Launch of GOES-R to Improve Weather Forecasting
CAPE CANAVERAL FLORIDA: The GOES-R satellite launched at 6:42 PM Eastern Time on Saturday November 19, 2016 from Cape Canaveral Air Force Station. Over 40 meteorologists from around the country were on hand to witness the launch of a satellite that will dramatically improve weather forecasting.
GOES-R is replacing the GOES satellite that launched in 2005. GOES-R offers 3 times more channels, 4 times more resolution, and 5 times faster scans. Harris representatives explained the analogy like this: imagine that GOES is providing a 1960's-era black and white TV signal. GOES-R will be like upgrading to a High-Def TV. GOES-R will scan the entire hemisphere in five minutes while being able to focus on localized weather such as Hurricanes, severe weather, fire and smoke monitoring, volcanic ash, and any other severe weather.
"With the current technology, we can see the eye of a hurricane. With GOES-R, we will be able to see inside the storm and visualize the entire eye wall. Improved ground systems will be able to begin processing images in seconds after they are taken", according to Romy Olaisen, Vice President, Harris Corporation Enterprise Ground Solutions.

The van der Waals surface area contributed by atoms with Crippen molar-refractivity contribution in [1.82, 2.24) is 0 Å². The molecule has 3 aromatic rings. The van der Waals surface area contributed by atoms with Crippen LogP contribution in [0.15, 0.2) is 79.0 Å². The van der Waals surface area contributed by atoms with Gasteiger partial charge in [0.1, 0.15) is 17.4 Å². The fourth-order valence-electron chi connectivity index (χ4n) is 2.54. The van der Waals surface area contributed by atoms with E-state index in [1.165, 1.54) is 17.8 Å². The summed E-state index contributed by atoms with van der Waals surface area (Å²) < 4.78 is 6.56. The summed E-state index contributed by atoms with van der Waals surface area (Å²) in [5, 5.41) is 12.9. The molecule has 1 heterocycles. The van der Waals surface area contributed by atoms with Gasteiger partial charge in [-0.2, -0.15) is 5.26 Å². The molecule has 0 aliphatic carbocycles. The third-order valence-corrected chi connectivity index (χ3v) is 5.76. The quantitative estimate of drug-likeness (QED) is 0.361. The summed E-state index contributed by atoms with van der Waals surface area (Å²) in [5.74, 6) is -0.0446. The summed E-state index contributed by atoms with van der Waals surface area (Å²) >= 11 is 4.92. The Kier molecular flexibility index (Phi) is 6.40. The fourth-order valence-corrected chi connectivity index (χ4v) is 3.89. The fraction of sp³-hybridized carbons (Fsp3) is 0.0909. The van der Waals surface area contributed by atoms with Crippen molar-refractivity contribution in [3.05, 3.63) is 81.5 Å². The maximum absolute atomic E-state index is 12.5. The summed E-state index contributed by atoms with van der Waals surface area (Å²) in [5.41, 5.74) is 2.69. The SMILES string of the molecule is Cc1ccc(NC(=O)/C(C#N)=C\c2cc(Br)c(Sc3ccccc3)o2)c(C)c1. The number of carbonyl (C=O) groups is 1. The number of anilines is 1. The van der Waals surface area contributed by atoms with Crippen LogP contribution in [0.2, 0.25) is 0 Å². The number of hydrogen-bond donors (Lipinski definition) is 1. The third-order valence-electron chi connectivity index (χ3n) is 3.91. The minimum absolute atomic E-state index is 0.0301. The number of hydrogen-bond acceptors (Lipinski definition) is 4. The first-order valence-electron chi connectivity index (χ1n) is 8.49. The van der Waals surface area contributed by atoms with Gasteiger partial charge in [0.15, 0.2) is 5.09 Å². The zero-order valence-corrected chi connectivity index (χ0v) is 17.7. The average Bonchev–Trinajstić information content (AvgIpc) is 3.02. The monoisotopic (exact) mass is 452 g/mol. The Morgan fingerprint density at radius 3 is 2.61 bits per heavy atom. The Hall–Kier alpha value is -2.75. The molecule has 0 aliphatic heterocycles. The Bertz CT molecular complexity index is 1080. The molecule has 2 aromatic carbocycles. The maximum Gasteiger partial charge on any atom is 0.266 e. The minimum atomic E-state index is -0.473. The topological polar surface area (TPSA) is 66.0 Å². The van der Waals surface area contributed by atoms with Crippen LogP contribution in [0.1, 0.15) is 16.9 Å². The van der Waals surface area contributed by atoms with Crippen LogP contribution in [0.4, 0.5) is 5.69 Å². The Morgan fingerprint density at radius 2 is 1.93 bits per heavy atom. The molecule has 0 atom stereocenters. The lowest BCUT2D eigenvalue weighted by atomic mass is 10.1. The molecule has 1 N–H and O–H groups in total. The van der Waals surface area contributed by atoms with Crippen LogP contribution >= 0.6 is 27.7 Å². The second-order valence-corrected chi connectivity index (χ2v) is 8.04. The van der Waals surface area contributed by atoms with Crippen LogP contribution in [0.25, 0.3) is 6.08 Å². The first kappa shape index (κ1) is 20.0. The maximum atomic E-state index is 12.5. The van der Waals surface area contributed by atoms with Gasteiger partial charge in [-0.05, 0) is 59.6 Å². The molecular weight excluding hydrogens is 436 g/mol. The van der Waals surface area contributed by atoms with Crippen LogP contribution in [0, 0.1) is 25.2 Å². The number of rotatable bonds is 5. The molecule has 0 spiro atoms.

While awaiting the launch, media listened to an interview with TV weatherman Al Roker. He noted: "What's so exciting is that we're going to be getting more data, more often, much more detailed, higher resolution. In the case of tornadoes, if we can give people another 10, 15, 20 minutes, we're talking about lives being saved."
GOES-R is a 5.5 meter tall satellite. It required an Atlas-V rocket in the 541 configuration: 5-meter payload faring, 4 additional solid-rocket boosters, and a single Centaur upper stage.
The 60-minute launch window was set to open at 5:42 PM. Issues with the rocket delayed the launch for more than 40 minutes. Shortly after the issues with the launch vehicle were cleared, the Eastern Range reported an issue - this often means a wayward boat sailed into the caution box. Launch controllers targeted the end of the launch window for a launch attempt and the Eastern Range was able to clear the issue in time.
Photographers were hoping for a twilight launch, but as darkness fell during the delays, the camera rigs were updated for a night launch.
The satellite will reach its position within two weeks and will start sending some data back in early 2017. The satellite should be fully operational in time for the 2017 Hurricane season.
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